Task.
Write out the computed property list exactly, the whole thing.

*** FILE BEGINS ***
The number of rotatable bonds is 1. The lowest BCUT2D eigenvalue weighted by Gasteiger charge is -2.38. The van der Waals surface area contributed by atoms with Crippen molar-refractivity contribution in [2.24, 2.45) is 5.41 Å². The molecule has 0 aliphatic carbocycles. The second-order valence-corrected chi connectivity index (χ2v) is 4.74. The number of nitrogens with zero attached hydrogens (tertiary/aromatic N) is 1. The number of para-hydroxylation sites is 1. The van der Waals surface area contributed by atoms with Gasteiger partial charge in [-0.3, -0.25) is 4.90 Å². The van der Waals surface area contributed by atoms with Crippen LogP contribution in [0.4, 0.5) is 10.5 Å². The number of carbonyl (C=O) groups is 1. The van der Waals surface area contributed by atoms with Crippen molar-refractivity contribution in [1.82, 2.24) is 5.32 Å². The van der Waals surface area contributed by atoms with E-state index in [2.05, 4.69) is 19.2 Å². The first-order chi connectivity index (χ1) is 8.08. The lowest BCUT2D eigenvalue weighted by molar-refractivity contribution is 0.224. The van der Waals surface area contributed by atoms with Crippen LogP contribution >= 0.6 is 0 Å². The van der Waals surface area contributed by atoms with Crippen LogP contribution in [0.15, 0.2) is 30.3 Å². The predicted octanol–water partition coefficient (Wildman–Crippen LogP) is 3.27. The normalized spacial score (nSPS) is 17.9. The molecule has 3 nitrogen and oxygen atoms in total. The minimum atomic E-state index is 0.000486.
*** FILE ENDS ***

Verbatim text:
The number of rotatable bonds is 1. The lowest BCUT2D eigenvalue weighted by Gasteiger charge is -2.38. The van der Waals surface area contributed by atoms with Crippen molar-refractivity contribution in [2.24, 2.45) is 5.41 Å². The molecule has 0 aliphatic carbocycles. The second-order valence-corrected chi connectivity index (χ2v) is 4.74. The number of nitrogens with zero attached hydrogens (tertiary/aromatic N) is 1. The number of para-hydroxylation sites is 1. The van der Waals surface area contributed by atoms with Gasteiger partial charge in [-0.3, -0.25) is 4.90 Å². The van der Waals surface area contributed by atoms with Crippen LogP contribution in [0.4, 0.5) is 10.5 Å². The number of carbonyl (C=O) groups is 1. The van der Waals surface area contributed by atoms with Crippen molar-refractivity contribution in [1.82, 2.24) is 5.32 Å². The van der Waals surface area contributed by atoms with E-state index in [2.05, 4.69) is 19.2 Å². The first-order chi connectivity index (χ1) is 8.08. The lowest BCUT2D eigenvalue weighted by molar-refractivity contribution is 0.224. The van der Waals surface area contributed by atoms with Crippen LogP contribution >= 0.6 is 0 Å². The van der Waals surface area contributed by atoms with Crippen LogP contribution in [0.15, 0.2) is 30.3 Å². The predicted octanol–water partition coefficient (Wildman–Crippen LogP) is 3.27. The normalized spacial score (nSPS) is 17.9. The molecule has 3 nitrogen and oxygen atoms in total. The minimum atomic E-state index is 0.000486.